On Thursday, Nov. 20 a group of state legislators and education officials met with staff from the White House Intergovernmental Affairs and representatives from the U.S. Departments of Education and Health and Human Services.  An update on the Administration's priorities, the Workforce Innovation and Opportunity Act (WIOA) and critical early education initiatives were discussed.

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Compare the overall test scores or graduation rates of students in the Midwest to the rest of the nation’s, and most states in this region fare quite well — sometimes even at or near the top of U.S. rankings. That certainly is the case for Minnesota, a high-performing state on traditional measures of student achievement. But as Greg Keith, director of school support for the Minnesota Department of Education, notes, that level of achievement is far from uniform among different groups of students.

“We could look at our overall scores and say, ‘We’re in the top five [in the nation], so we’re doing it right,’” he says. “It takes a whole change in our mindset to understand we have to do better for our underserved kids.”

Closing the achievement gap — between white and minority students or low-income and higher-income students, for example — is a top priority right now of Minnesota legislators and school administrators alike.

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Teachers in Iowa are getting a chance at more leadership positions and higher pay under a new system that began to be implemented this year. State legislators established the Teacher Leadership and Compensation system in 2013. When fully in place (in 2016), the system will cost the state $150 million a year. Close to 40 Iowa school districts were selected to participate in 2014

When North Dakota parents hit the polls on Election Day they will cast their vote on Measure 8, the North Dakota School Year Begins After Labor Day Initiative.  Voters will determine whether or not public school classes will begin after Labor Day.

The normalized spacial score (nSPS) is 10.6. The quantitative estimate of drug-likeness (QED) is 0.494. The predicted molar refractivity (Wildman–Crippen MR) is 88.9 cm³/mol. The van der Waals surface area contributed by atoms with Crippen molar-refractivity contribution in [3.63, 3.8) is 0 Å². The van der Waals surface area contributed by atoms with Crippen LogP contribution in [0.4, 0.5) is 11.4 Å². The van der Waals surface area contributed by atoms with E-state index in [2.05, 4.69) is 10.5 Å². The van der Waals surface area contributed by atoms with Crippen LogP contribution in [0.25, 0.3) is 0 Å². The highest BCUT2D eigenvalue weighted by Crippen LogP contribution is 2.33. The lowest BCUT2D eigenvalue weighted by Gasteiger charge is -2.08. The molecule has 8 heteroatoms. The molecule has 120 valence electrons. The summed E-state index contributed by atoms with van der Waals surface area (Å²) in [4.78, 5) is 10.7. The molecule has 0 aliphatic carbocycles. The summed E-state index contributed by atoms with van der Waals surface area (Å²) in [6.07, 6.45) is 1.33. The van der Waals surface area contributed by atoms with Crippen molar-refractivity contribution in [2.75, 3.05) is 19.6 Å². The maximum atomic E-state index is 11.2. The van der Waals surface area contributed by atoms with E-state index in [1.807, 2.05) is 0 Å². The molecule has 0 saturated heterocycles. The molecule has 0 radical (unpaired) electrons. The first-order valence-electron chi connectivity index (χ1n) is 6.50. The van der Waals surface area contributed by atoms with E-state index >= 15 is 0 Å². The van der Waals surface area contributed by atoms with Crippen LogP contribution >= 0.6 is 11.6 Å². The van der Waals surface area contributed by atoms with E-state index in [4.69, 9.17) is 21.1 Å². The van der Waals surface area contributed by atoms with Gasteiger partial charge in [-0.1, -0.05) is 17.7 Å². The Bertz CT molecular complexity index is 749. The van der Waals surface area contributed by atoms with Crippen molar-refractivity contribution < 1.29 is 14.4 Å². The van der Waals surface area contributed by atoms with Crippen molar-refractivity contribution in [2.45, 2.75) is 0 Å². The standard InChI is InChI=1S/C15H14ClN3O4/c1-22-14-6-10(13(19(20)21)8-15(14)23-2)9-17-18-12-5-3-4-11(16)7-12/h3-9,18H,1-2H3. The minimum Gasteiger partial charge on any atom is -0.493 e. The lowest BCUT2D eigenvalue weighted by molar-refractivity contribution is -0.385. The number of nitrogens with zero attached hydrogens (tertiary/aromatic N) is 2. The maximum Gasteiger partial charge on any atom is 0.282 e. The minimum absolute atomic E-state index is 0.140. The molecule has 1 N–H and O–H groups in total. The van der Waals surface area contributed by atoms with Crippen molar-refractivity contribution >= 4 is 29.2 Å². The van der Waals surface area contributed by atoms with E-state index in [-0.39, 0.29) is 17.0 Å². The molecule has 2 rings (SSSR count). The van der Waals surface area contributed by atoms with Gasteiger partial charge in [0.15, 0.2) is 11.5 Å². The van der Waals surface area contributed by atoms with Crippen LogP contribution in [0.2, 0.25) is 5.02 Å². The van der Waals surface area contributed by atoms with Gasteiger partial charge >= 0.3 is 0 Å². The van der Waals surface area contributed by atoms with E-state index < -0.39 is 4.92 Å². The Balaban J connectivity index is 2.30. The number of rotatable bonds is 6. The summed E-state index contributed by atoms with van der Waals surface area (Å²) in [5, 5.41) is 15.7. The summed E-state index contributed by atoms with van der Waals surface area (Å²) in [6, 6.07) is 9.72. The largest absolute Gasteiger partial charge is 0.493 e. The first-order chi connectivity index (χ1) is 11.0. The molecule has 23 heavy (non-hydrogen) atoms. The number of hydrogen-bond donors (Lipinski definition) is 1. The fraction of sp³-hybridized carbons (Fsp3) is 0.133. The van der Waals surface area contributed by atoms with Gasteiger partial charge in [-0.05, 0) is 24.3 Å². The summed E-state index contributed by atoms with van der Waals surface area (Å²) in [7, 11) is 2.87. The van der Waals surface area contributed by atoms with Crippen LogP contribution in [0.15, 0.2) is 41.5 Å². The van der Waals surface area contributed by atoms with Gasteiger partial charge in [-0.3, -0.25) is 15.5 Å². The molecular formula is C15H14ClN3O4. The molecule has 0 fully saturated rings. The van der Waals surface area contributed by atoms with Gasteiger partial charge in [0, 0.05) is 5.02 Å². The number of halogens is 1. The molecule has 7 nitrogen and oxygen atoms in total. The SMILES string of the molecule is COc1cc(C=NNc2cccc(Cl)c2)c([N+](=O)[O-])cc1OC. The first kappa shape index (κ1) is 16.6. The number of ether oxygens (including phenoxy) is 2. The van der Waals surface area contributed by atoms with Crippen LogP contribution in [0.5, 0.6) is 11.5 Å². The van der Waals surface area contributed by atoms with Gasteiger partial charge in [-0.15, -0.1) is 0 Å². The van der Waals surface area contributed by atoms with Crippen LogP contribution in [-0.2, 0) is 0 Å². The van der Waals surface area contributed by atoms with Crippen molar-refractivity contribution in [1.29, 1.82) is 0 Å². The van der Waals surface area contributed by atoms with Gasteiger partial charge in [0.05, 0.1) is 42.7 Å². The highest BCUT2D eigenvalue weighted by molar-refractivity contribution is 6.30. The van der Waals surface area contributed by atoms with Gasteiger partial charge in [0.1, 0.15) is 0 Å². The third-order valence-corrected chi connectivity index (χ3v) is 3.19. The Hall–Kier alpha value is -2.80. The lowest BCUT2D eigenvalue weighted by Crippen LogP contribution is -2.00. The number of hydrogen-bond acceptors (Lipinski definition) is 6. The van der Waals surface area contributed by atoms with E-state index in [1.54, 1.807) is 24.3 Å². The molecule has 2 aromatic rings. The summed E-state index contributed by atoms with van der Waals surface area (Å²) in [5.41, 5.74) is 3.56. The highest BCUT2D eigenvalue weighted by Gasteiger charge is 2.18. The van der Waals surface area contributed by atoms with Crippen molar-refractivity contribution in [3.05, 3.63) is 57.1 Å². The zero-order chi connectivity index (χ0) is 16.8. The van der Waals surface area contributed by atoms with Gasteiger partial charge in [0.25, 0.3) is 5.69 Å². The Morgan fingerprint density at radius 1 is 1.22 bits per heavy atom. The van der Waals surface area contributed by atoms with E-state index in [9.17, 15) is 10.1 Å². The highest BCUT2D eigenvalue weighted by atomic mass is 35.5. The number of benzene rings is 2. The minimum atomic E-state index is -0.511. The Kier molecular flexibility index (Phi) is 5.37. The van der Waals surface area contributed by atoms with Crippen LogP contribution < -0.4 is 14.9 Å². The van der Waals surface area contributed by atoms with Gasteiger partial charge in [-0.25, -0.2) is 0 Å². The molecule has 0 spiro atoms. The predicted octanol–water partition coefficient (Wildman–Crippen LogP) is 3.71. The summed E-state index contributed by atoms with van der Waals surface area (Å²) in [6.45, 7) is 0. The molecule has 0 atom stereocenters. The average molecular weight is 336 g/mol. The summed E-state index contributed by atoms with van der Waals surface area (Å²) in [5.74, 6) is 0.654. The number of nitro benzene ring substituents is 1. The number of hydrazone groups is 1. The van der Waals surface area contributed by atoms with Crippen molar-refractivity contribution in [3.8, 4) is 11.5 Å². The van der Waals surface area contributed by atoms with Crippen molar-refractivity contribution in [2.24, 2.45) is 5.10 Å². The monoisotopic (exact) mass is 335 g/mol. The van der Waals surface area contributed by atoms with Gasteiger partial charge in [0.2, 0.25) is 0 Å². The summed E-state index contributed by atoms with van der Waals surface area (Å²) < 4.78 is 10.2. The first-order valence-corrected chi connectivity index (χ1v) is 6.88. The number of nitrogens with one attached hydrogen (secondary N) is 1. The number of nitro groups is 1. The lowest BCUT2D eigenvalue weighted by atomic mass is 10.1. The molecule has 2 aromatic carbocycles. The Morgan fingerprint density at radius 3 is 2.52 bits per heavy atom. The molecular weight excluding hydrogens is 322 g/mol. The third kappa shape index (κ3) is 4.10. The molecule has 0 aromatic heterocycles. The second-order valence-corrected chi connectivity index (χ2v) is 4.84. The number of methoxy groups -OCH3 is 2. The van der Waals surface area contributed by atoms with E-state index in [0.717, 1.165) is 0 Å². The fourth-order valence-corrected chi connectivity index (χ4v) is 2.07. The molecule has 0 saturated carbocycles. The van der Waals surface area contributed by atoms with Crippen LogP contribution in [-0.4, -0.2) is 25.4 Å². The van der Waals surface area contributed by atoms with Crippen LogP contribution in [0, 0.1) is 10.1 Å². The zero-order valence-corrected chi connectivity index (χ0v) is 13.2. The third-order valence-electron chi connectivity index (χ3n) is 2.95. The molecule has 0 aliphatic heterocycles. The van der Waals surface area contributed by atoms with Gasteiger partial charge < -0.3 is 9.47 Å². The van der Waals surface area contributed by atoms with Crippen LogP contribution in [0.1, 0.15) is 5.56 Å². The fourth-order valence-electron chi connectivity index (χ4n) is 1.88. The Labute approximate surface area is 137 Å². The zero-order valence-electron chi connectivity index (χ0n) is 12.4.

The Washington Supreme Court ruled the state wasn't meeting its constitutional obligation to fully fund basic education in the 2012 case McCleary v. State of Washington.  The legislature was instructed to provide billions of dollars of additional funding by the 2017/18 school year.  Estimates show the cost to the state is approximately $3.4 billion with an even higher cost to local school districts.  On the November statewide ballot the citizens will decide one piece of the puzzle by determining if class sizes should be reduced prompting a need to hire an additional 15,000 teachers.

Missouri voters will vote on Tuesday on a constitutional amendment requiring school districts to implement new performance evaluations for teachers. Though individual districts would have some freedom in developing evaluation mechanisms, the proposed amendment mandates that a majority of the evaluation must be comprised of quantifiable student growth measures. In other words, Missouri teachers would be evaluated mostly on the performance of their students on end-of-year tests, a practice that has gained national traction among lawmakers and spurred criticism from teacher unions.

On October 1-3, 2014, the Policy Academy on Using Education Data to Improve Workforce Development brought together stakeholders from key states to facilitate discussion about the potential benefits of engaging with the research community when enacting and implementing state policy. The goal was to engage in nonpartisan conversation to utilize education data in creating effective policy to help students graduate with the skills to be workforce-ready.  

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This year’s school year in Minnesota was marked by at least one big change for some families in the state — access to full-day kindergarten. The Legislature is spending about $134 million to provide a full day of programming.
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Over the past seven years, every state in the Midwest has established policies that aim to prevent bullying in the schools. But how detailed and far-reaching should these policies be? On that question, there is considerable variation among the states, especially in light of new laws now in place in Minnesota and IllinoiIn both of those states, the legislatures chose this year to significantly expand the role of states — and their local school districts — in bullying prevention and intervention.

ANCHORAGE, ALASKA—The UPS headquarters in Louisville, Ky., has found a way to attract good workers and connect those workers to higher education. UPS/Metropolitan College covers the cost of tuition, books and academic bonuses to employees who work in the UPS overnight air operation while they’re attending school. The company partners with the University of Louisville, one of the largest universities in Kentucky, and the Jefferson County Community and Technical College to offer the program, Nick D’Andrea, director of state government affairs for UPS, told attendees at the Aug. 13 session, “Linking Education, Workforce Development for More Competitive States,” during the CSG National and CSG West Annual Conference.

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